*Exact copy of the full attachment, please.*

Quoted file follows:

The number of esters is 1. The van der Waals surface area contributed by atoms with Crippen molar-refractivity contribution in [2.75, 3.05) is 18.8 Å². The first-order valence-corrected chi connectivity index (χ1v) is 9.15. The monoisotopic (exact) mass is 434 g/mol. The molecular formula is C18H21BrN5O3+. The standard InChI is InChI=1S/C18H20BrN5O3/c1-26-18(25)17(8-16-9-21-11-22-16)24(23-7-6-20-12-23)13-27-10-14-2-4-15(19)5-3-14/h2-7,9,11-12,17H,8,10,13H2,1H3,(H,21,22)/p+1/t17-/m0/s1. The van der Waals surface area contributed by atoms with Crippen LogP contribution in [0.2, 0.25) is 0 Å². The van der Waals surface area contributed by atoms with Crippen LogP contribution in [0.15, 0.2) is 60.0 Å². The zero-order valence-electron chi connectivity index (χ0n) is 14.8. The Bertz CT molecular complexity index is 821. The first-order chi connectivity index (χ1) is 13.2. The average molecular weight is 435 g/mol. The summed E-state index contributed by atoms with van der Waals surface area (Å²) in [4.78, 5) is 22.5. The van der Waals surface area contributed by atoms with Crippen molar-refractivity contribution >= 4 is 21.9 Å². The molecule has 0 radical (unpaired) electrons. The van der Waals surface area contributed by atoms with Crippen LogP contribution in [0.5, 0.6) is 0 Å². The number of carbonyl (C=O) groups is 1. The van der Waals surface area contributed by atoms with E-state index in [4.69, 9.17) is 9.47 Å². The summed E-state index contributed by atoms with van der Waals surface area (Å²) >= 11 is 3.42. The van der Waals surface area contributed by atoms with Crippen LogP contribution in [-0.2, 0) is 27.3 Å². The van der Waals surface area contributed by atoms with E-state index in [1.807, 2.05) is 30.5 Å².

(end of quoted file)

The number of esters is 1. The van der Waals surface area contributed by atoms with Crippen molar-refractivity contribution in [2.75, 3.05) is 18.8 Å². The first-order valence-corrected chi connectivity index (χ1v) is 9.15. The monoisotopic (exact) mass is 434 g/mol. The molecular formula is C18H21BrN5O3+. The standard InChI is InChI=1S/C18H20BrN5O3/c1-26-18(25)17(8-16-9-21-11-22-16)24(23-7-6-20-12-23)13-27-10-14-2-4-15(19)5-3-14/h2-7,9,11-12,17H,8,10,13H2,1H3,(H,21,22)/p+1/t17-/m0/s1. The van der Waals surface area contributed by atoms with Crippen LogP contribution in [0.2, 0.25) is 0 Å². The van der Waals surface area contributed by atoms with Crippen LogP contribution in [0.15, 0.2) is 60.0 Å². The zero-order valence-electron chi connectivity index (χ0n) is 14.8. The Bertz CT molecular complexity index is 821. The first-order chi connectivity index (χ1) is 13.2. The average molecular weight is 435 g/mol. The summed E-state index contributed by atoms with van der Waals surface area (Å²) in [4.78, 5) is 22.5. The van der Waals surface area contributed by atoms with Crippen molar-refractivity contribution >= 4 is 21.9 Å². The molecule has 0 radical (unpaired) electrons. The van der Waals surface area contributed by atoms with Crippen LogP contribution in [0.5, 0.6) is 0 Å². The number of carbonyl (C=O) groups is 1. The van der Waals surface area contributed by atoms with E-state index in [4.69, 9.17) is 9.47 Å². The summed E-state index contributed by atoms with van der Waals surface area (Å²) >= 11 is 3.42. The van der Waals surface area contributed by atoms with Crippen LogP contribution in [-0.2, 0) is 27.3 Å². The van der Waals surface area contributed by atoms with E-state index in [1.807, 2.05) is 30.5 Å².